Some of these predictions may be  obvious to some or fanciful to others, but consider what has changed in this city in 20 years. I'm sure very few future real estate thinkers of 20 years ago would have predicted that prices of houses would climb so high, They would likely not have guessed that our skyline would be completely transformed or certain neighbourhoods would rise from their derelict conditions to be centres of trendiness and community. I may not nail all my predictions, but I'm pretty sure the Toronto of 20 years from now will be a very different place.


  1. I agree 100% with everything you write about. I am a small 29 year old investor who lives at Caledonia and Rogers. I love mid-town Toronto and have a bungalow rented out at Oakwood & Vaughan, and another bungalow rented out in Corso Italia (Dufferin & St. Clair). I only want to buy bungalows between Caledonia to Christie and Eglinton to St Clair as the value and bargains are incredible in the area. The Eglinton Crosstown will make this area even better in the years to come. Also this area has so many bungalows being purchased to be torn down!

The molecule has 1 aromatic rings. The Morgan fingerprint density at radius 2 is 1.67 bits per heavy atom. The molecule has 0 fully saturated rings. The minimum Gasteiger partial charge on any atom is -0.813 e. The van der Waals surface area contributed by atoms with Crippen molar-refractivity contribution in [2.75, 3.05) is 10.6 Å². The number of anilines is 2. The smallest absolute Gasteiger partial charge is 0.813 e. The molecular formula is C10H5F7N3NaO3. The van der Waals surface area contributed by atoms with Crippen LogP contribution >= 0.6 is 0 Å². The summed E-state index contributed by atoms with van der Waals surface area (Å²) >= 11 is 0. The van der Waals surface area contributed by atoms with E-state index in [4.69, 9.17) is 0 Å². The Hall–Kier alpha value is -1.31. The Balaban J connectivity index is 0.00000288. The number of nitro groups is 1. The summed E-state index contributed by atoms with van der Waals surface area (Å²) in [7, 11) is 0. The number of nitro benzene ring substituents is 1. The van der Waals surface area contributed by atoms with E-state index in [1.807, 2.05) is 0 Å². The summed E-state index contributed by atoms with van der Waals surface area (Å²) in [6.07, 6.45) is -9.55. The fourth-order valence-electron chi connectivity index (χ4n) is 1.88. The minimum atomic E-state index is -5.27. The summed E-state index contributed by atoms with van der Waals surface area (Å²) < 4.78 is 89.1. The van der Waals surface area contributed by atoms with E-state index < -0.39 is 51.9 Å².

2. I'm finding a lot of first-time buyers are moving into the Caledonia and Rogers area now the the Junction Triangle and Wychwood are becoming too expensed. You picked a great place to invest!

  3. The Hughes elementary school on Caledonia just south of Rogers was just purchased by a credible developer who will be building semis and towns on the property. It's nice to see that gentrification has really started to take place north of St Clair and west of Dufferin. Hopefully you can name some of these boroughs in your emerging hoods feature in the near future.

  4. Good point, Daniel. I have mentioned the Caledonia area a few times! Of course, I have a feeling I'll be mentioning this neighbourhood more in the future for my blogs, and I may feature some of the neighbourhoods in my emerging neighbourhood profiles. The school to become a condo is a good sign of an emerging neighbourhood.